In 2011 the CBS Evening News profiled the story of an anonymous Pennsylvania business man who every year plays the role of Secret Santa. Dressed in red and wearing a Kangol cap with "Elf" embroidered on the back, Secret Santa visits thrift stores, laundromats and bus stations handing out $100 bills to people he meets along the way. According to the report, this man gives away around $20,000 of his own money each Christmas.
When asked why he felt compelled to do this, Secret Santa said, “Because behind every one, there's a story. And to hear their story, and what a difference that little bit of money at that little point in time makes in their life, gives me an awful lot of joy. So there's a lot of happiness that comes with this. I get more joy out of it than they do."1
One man who received two crisp one-hundred dollar bills was 30-year-old Thomas Coates. "I didn't earn that," Coates said to Secret Santa as he slipped the money into his hand. "You did earn it," Secret Santa replied. "Because I can tell you're a good man." Coates began to tear up because he couldn’t remember the last time anyone called him a “good man”.
Coates is a deadbeat by most accounts, including his own. Addicted to heroin, he hocked his own son's toys for drug money. Interestingly, the night before Coates met Secret Santa—during yet another fight with his girlfriend—she suggested he try something radical—a prayer. Coates said his girlfriend told him, “Maybe you can shoot a prayer up to God real quick. I know you don't really believe in him, but maybe you can start.”
And so he did pray for the first time since childhood. Then, out of the blue, Secret Santa shows up slipping $100 bills into his hand. A display of that kind of kindness from a total stranger the day after he prayed was too much of a coincidence for this atheist to bear. “It's amazing,” Coates said. “That to me was a miracle. That was God saying, 'Alright, you had enough now. I'm going to show you something.' So from here on out it's up to me.” After meeting Secret Santa, Coates checked himself into a treatment facility. Although he's done it before, he says this will be the first time with God at the helm.
“Maybe that gave him the hope that he needs to break his addiction,” Secret Santa said. “And maybe that will be the turning point that will change his life and maybe he won't go back. Wouldn't that be worth it?”2 (Watch the video here)
As we celebrate this Christmas remember that one of the messages of Advent is hope. The nation of Israel was under a veil of silence for 400 years. The prophets had spoken about a coming Messiah, but it seemed he was nowhere to be found. Israel had become a doormat mat that invading armies would wipe their boots on as they moved across the Mediterranean to plunder other nations. The iron legions of Rome had tight grip on the Jewish people.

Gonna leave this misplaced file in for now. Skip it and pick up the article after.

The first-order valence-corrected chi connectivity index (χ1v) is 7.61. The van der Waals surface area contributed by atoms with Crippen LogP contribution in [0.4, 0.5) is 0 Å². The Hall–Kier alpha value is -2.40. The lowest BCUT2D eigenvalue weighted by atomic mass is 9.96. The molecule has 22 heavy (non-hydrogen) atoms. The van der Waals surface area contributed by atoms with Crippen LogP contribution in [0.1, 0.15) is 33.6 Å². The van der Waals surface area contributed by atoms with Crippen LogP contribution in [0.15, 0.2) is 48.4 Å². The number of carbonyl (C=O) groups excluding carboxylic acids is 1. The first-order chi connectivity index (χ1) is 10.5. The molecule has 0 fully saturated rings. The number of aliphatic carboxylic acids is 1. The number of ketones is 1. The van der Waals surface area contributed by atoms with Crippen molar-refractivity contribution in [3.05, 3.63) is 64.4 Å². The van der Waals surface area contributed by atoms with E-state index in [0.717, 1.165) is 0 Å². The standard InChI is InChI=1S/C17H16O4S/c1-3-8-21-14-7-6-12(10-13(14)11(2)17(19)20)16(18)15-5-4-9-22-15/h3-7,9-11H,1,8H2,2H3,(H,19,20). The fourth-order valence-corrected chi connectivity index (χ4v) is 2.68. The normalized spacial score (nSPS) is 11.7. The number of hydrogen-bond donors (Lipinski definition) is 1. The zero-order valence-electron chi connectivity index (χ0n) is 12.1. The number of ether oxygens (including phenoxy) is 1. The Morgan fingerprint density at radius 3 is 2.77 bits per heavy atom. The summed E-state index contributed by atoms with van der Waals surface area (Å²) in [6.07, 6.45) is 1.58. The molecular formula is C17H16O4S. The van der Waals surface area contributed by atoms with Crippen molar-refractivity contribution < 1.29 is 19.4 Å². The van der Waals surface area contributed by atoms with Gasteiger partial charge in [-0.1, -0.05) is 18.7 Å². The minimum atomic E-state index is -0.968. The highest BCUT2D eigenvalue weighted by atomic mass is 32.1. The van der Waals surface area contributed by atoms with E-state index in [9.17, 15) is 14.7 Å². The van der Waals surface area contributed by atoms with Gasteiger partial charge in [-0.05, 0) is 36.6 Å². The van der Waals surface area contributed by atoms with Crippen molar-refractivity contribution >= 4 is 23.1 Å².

Then in a tiny corner of the Roman Empire, in Bethlehem, where the sheep population probably outnumbered the people, the long awaited Messiah was born. The heavenly silence was broken as God came into the world kicking and screaming as tiny infant. His robes were swaddling clothes. His bed a manger. And the welcoming committee for the Son of God was a rabble of ruddy shepherds.
Frederick Buechner, in The Hungering Dark, writes:
"Those who believe in God can never in a way be sure of him again. Once they have seen him in a stable, they can never be sure where he will appear or to what lengths he will go or to what ludicrous depths of self-humiliation he will descend in his wild pursuit of man. If the holiness and the awful power and majesty of God were present in this least auspicious of all events, this birth of a peasant’s child, then there is no place or time so lowly and earthbound but that holiness can be present there too.
And this means that we are never safe, that there is no place where we can hide from God, no place where we are safe from his power to break in two and re-create the human heart, because it is just where he seems most helpless that he is most strong, and just where we least expect him that he comes most fully."3
The Christ child was better than any gift the Secret Santa could muster from his wallet. The money would be spent and then what? At the first Christmas, God illuminated a stable with the Light of the World. Christ came into a dark and violent world, bringing with him hope and light. John 1:4-5 says, “In him was life, and the life was the light of men. The light shines in the darkness, and the darkness has not overcome it.”
The song “O Holy Night” says it best, “Long lay the world in sin and error pining,'Til He appear'd and the soul felt its worth. A thrill of hope the weary world rejoices, For yonder breaks a new and glorious morn.”
The hope of Christmas is that God is never too far away. While we grope in the darkness, Christ wants to invade our hearts and fill it with love, joy and peace that will endure forever.
1. Timothy Stenovec, "Anonymous Secret Santa Hands out $100 Bills in America's Poorest City," Huffington Post, 1 December 2011, <http://www.huffingtonpost.com/2011/12/01/anonymous-good-samaritan-secret-santa-video_n_1123869.html>
2. Steve Hartman, "Secret Santa Inspires Heroine Addict to Clean up," CBS Evening News, 16 December 2011, <http://www.cbsnews.com/news/secret-santa-inspires-heroin-addict-to-clean-up/>
3. Fredrick Buechner, The Hungering Dark (San Francisco: Harper, 1985), 13-14.